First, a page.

After a Muslim community center was voted down by the Bayonne Zoning Board of Adjustment, creating national headlines, Hoboken Mayor Dawn Zimmer has chimed in saying a mosque would be welcome in the Mile Square City.
By John Heinis/Hudson County View
After a cumulative 14 hours of testimony, five-and-a-half coming on Monday evening, the Bayonne Zoning Board shot down a mosque proposal for 109 East 24th Street, with board commissioners calling the project a bad fit for the crowded residential neighborhood.
Early Tuesday morning, Zimmer tweeted that she was “surprised” to learn the project did not receive approval and said Hoboken would welcome a mosque.
I was surprised to hear our neighbors voted down a Muslim community center. I would welcome a mosque in Hoboken.
— Dawn Zimmer (@dawnzimmernj) March 7, 2017
A city spokesman declined to elaborate on the tweet since “it’s pretty clear and speaks for itself.”
Additionally, Hoboken Resistance, a group committed to “preservation of everyone’s basic human rights,” wrote a letter to Zimmer and the Hoboken Council yesterday denouncing the Bayonne Zoning Board’s decision.
“In this time of federal policies that create divisions between neighbors and foment racial violence, it is imperative on our cities to take bold and affirmative steps to reassure all residents that they are both safe and valued,” the letter reads.
“The sentiments voiced by some community members at Bayonne’s zoning board meeting on Monday stand in stark opposition to what we believe the city of Hoboken stands for, and they do not represent widely held values of Americans today. Freedom of religion is a right that is engrained into the very fabric on which our nation was founded.”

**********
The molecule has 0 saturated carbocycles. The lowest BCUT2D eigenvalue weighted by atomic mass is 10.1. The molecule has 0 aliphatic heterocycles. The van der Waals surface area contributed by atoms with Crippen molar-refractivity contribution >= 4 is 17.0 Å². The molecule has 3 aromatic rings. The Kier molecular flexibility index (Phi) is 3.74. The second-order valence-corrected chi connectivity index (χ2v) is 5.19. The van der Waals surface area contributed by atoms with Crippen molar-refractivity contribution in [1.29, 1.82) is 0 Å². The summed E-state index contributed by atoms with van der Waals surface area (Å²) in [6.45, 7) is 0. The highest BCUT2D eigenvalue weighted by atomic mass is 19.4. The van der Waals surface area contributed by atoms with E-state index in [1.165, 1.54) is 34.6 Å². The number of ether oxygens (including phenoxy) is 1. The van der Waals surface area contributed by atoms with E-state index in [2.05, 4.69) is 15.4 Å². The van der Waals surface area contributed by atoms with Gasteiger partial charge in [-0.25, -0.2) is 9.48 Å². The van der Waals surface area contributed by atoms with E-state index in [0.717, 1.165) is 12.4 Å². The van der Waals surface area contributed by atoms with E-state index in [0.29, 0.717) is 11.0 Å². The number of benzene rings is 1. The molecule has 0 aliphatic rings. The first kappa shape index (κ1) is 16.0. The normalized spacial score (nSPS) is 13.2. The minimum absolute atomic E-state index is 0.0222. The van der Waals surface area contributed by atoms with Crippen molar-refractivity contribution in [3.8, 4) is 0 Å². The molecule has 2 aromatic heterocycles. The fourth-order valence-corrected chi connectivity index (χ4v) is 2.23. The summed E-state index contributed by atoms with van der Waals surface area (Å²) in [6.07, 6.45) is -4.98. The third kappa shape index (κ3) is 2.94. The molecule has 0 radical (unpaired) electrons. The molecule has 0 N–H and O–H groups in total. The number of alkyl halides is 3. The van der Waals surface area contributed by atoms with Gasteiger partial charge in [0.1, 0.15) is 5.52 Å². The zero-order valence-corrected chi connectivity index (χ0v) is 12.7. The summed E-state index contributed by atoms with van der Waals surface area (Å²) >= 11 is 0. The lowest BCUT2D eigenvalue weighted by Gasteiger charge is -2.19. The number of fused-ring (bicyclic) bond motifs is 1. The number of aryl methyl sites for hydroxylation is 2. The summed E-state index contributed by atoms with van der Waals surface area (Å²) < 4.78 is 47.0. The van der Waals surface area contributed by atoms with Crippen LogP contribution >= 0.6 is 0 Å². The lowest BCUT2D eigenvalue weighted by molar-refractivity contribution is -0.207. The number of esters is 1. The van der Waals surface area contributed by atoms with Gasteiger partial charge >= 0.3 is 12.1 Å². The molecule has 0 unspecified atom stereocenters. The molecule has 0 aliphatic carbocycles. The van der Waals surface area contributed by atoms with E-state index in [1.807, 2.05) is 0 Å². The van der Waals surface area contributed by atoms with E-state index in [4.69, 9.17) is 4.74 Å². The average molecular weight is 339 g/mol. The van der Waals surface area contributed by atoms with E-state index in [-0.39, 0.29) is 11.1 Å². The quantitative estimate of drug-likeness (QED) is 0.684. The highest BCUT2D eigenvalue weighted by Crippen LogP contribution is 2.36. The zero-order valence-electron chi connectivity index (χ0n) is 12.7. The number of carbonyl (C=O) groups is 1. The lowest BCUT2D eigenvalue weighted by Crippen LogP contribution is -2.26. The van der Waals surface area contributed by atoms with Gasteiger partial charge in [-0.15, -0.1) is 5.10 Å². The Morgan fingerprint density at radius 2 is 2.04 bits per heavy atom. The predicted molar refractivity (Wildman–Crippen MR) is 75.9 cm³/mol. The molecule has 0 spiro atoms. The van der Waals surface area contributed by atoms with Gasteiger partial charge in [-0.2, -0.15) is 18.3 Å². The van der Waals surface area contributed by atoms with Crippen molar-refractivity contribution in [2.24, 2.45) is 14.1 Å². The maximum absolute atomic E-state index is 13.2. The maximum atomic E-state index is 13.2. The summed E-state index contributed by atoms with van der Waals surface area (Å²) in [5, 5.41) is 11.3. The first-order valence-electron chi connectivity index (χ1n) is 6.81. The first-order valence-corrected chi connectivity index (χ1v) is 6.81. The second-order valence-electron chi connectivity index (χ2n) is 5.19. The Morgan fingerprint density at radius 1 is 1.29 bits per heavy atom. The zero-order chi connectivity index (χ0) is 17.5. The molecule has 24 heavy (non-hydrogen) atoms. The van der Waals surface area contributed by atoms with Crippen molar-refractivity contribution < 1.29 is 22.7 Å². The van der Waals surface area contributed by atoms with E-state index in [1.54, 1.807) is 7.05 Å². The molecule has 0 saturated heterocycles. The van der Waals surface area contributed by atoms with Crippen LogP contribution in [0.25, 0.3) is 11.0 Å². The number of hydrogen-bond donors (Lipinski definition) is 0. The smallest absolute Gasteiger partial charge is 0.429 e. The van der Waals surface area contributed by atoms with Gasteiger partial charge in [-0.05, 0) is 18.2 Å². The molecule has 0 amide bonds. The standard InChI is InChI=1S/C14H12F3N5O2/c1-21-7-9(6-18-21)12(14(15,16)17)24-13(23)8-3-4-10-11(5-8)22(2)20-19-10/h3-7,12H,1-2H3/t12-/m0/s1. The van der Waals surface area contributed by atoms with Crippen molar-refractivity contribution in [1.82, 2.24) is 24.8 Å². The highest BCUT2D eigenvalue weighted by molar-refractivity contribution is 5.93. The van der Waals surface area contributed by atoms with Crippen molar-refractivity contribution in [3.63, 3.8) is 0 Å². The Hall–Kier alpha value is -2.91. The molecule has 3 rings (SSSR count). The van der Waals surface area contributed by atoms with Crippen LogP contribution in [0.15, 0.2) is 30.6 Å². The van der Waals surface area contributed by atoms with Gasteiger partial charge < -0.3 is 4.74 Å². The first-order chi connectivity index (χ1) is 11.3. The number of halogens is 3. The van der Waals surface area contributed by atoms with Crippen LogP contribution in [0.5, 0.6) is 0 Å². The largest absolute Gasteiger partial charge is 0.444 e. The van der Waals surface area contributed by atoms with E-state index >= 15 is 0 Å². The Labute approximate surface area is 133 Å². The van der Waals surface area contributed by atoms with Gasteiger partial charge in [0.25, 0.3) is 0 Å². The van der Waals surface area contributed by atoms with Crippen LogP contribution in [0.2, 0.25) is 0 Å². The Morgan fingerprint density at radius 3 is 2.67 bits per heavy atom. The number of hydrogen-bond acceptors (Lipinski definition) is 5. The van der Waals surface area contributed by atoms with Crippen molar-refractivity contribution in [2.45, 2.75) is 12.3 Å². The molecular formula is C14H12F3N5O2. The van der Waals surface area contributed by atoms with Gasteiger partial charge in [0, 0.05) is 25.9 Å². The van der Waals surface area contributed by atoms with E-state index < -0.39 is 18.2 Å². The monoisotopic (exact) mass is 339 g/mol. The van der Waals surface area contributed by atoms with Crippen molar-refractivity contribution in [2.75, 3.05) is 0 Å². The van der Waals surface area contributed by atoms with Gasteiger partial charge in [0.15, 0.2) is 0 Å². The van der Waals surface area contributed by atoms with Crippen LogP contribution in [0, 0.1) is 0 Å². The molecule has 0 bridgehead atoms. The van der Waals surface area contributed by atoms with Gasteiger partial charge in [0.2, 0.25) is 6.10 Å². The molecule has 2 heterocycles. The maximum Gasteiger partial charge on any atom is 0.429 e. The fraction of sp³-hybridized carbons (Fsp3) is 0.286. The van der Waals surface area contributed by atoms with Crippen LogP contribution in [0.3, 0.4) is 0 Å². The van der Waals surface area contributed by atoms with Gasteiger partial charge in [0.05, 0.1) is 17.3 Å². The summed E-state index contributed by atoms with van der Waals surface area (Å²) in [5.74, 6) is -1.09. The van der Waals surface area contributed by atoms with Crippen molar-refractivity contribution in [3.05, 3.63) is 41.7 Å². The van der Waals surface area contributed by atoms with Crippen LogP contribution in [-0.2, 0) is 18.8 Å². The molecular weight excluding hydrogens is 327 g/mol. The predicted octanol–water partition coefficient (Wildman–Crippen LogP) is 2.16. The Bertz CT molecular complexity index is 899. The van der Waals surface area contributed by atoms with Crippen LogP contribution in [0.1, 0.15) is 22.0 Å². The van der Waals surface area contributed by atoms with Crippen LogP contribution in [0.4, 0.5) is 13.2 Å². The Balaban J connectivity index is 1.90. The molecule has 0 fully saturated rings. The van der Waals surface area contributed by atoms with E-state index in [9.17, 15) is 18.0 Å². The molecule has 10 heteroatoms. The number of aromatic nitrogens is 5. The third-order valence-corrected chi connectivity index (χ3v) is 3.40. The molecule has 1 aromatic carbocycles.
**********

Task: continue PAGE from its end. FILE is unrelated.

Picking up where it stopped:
The contentious meeting had several tense moments, including some residents heckling Muslims who engaged in prayer moments before the meeting began and one woman reading an interpretation of the Quran that explicitly talked about killing.
The letter, signed by five different Hoboken residents connected to the Hoboken Resistance group, also says that “personal biases, vendettas, or hateful uninformed rhetoric” has no place in a country that promotes freedom of religion and conscience.
The group concludes by asking Hoboken elected officials to condemn hate speech, welcome all creeds, colors and religions, reassure residents that the Hoboken Zoning Board will be independent of religious or racial bias and to offer consultative services to Bayonne in order to help select a mosque site in their city.
Furthermore, a representative from Hoboken Resistance told Hudson County View the letter hasn’t been delivered to their city officials yet since they are collecting signatures for a petition denouncing anti-Muslim speech that will be submitted with the letter.
Minutes after the highly publicized Bayonne Zoning Board meeting concluded, Bayonne Muslims Secretary Waheed Akbar exclusively told Hudson County View that he is still confident a mosque will eventually come to the Peninsula City.